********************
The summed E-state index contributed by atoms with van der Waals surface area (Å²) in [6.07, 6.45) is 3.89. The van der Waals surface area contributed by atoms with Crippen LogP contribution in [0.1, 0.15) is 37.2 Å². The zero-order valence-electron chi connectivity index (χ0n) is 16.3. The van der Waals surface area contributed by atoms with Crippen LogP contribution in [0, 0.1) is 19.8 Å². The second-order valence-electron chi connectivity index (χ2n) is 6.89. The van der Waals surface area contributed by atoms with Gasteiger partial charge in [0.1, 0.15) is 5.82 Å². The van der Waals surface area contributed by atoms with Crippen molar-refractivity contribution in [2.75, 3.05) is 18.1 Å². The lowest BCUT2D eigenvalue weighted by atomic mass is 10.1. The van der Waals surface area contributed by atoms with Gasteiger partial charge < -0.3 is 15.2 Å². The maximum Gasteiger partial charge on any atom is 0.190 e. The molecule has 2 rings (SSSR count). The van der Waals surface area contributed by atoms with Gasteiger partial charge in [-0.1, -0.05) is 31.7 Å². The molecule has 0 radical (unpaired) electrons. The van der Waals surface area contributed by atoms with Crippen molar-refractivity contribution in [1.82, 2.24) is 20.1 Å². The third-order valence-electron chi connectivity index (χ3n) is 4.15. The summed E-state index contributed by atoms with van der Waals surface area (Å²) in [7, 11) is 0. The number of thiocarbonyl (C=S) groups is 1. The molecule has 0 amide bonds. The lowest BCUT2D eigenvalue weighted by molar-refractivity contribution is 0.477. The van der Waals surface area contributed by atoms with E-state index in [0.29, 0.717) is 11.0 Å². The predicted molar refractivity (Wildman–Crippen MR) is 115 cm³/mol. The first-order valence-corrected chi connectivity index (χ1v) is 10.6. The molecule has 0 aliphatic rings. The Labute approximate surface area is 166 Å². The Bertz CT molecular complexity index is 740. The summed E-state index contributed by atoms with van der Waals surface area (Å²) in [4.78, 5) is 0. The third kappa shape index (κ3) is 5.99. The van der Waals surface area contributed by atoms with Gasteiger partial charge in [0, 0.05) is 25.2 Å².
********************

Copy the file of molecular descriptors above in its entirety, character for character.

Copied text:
The summed E-state index contributed by atoms with van der Waals surface area (Å²) in [6.07, 6.45) is 3.89. The van der Waals surface area contributed by atoms with Crippen LogP contribution in [0.1, 0.15) is 37.2 Å². The zero-order valence-electron chi connectivity index (χ0n) is 16.3. The van der Waals surface area contributed by atoms with Crippen LogP contribution in [0, 0.1) is 19.8 Å². The second-order valence-electron chi connectivity index (χ2n) is 6.89. The van der Waals surface area contributed by atoms with Gasteiger partial charge in [0.1, 0.15) is 5.82 Å². The van der Waals surface area contributed by atoms with Crippen molar-refractivity contribution in [2.75, 3.05) is 18.1 Å². The lowest BCUT2D eigenvalue weighted by atomic mass is 10.1. The van der Waals surface area contributed by atoms with Gasteiger partial charge < -0.3 is 15.2 Å². The maximum Gasteiger partial charge on any atom is 0.190 e. The molecule has 2 rings (SSSR count). The van der Waals surface area contributed by atoms with Gasteiger partial charge in [-0.1, -0.05) is 31.7 Å². The molecule has 0 radical (unpaired) electrons. The van der Waals surface area contributed by atoms with Crippen molar-refractivity contribution in [1.82, 2.24) is 20.1 Å². The third-order valence-electron chi connectivity index (χ3n) is 4.15. The summed E-state index contributed by atoms with van der Waals surface area (Å²) in [7, 11) is 0. The number of thiocarbonyl (C=S) groups is 1. The molecule has 0 amide bonds. The lowest BCUT2D eigenvalue weighted by molar-refractivity contribution is 0.477. The van der Waals surface area contributed by atoms with E-state index in [0.29, 0.717) is 11.0 Å². The predicted molar refractivity (Wildman–Crippen MR) is 115 cm³/mol. The first-order valence-corrected chi connectivity index (χ1v) is 10.6. The molecule has 0 aliphatic rings. The Labute approximate surface area is 166 Å². The Bertz CT molecular complexity index is 740. The summed E-state index contributed by atoms with van der Waals surface area (Å²) in [4.78, 5) is 0. The third kappa shape index (κ3) is 5.99. The van der Waals surface area contributed by atoms with Gasteiger partial charge in [0, 0.05) is 25.2 Å².